The Council of Europe is also preparing a report on cults but in
September it was rejected and sent back to the
Committee on Legal Affairs and Human Rights for
further examination. After the failure of the European Parliament's
report, it now seems that the Council of Europe does not know
any more what to do and where to go with its report.
Since the creation of parliamentary commissions, the publication of
their reports and the setting up of observatories of
sects, the mandates of which are ambiguous and open
the door to dangerous and harmful deviances, a number
of media have been libelling minority religions, circulating rumors and false information, inciting religious intolerance with
On this background, a threefold pattern of real persecution is
Firstly, those minority religions have been marginalized, stigmatized
and lynched. Access to public halls for meetings has
been denied to a number of them, has been more
difficult or more expensive than for other organizations.
Officials have become pernickety in fulfilling their administrative
duties. Children at school and adults in their neighbourhood have
Secondly, we now see "unpopular" minority religious isolated
from all the others and targeted by the fiscal
administration: Jehovah's Witnesses and the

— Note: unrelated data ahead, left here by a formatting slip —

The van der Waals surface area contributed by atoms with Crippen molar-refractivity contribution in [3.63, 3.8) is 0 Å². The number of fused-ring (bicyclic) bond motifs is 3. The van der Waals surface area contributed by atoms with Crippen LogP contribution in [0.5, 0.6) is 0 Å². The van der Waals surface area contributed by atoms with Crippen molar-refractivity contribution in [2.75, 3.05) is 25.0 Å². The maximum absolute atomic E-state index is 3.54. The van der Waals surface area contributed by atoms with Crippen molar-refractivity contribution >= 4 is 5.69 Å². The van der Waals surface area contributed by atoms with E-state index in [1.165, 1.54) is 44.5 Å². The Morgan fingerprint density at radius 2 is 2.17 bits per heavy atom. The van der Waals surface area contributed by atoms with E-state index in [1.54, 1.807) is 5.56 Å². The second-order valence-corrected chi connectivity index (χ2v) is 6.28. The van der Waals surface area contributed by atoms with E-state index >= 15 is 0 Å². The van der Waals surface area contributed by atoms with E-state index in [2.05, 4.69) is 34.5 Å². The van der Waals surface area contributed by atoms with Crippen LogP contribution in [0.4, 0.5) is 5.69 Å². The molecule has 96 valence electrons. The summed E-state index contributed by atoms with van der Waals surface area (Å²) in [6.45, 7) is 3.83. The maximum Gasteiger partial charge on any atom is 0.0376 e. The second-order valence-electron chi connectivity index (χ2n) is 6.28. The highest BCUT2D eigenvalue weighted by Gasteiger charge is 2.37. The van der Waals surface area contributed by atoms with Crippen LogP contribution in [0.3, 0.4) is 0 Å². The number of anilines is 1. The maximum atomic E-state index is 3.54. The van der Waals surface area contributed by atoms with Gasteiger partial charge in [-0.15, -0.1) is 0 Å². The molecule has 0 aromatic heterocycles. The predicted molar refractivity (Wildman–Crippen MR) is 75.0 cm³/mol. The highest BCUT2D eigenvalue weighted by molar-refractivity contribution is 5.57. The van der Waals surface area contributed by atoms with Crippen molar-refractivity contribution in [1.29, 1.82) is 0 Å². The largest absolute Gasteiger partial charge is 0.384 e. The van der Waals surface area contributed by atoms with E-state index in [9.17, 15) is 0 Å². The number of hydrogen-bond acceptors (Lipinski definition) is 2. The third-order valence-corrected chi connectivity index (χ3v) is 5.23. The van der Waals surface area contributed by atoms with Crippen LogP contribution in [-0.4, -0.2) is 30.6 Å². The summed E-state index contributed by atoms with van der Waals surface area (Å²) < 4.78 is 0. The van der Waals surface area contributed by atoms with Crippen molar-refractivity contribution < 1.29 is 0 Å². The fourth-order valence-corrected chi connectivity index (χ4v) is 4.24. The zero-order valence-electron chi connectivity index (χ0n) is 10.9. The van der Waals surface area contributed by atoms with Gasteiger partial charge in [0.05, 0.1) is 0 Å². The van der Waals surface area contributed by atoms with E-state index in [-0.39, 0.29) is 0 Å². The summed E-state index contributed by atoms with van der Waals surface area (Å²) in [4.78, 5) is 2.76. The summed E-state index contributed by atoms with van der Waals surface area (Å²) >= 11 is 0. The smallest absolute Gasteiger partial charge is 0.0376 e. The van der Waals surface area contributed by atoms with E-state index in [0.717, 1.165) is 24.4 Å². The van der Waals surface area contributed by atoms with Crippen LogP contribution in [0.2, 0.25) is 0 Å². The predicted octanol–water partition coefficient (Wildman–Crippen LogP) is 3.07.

Evangelical Pentecostal Church of Besancon. The reaction of public opinion or its lack of reaction may be a testing ground for
the treatment to be applied tomorrow to other minority
Thirdly, it can be feared that plans are being carried out to crush and kill minority religions one by one.
Despite this dark description of the process of deterioration of
religious liberty in the European Union, two recent
events may encourage all those who are concerned about
the future of religious freedom on our continent. This
month, two more reports have been published: one in Sweden and one in Tessin, a canton of Switzerland. Both reproach France and
other countries to wage war against their minority
religions and "to make common cause with the
anti-cult movement". The Swedish Parliament has chosen to follow the opposite direction, to promote dialogue between the State
and society on the one hand and minority religions on
the other hand.
The way is now open to a new generation of reports on cults and to new
more peaceful strategies. Let us hope France, Belgium,
Germany and others will give up their aggressive
methods towards cults and will listen to the voice of
wisdom coming from Sweden.
IMPLEMENTING MEETING IN WARSAW STATEMENT
OF THE INTERNATIONAL HELSINKI FEDERATION FOR HUMAN RIGHTS FREEDOM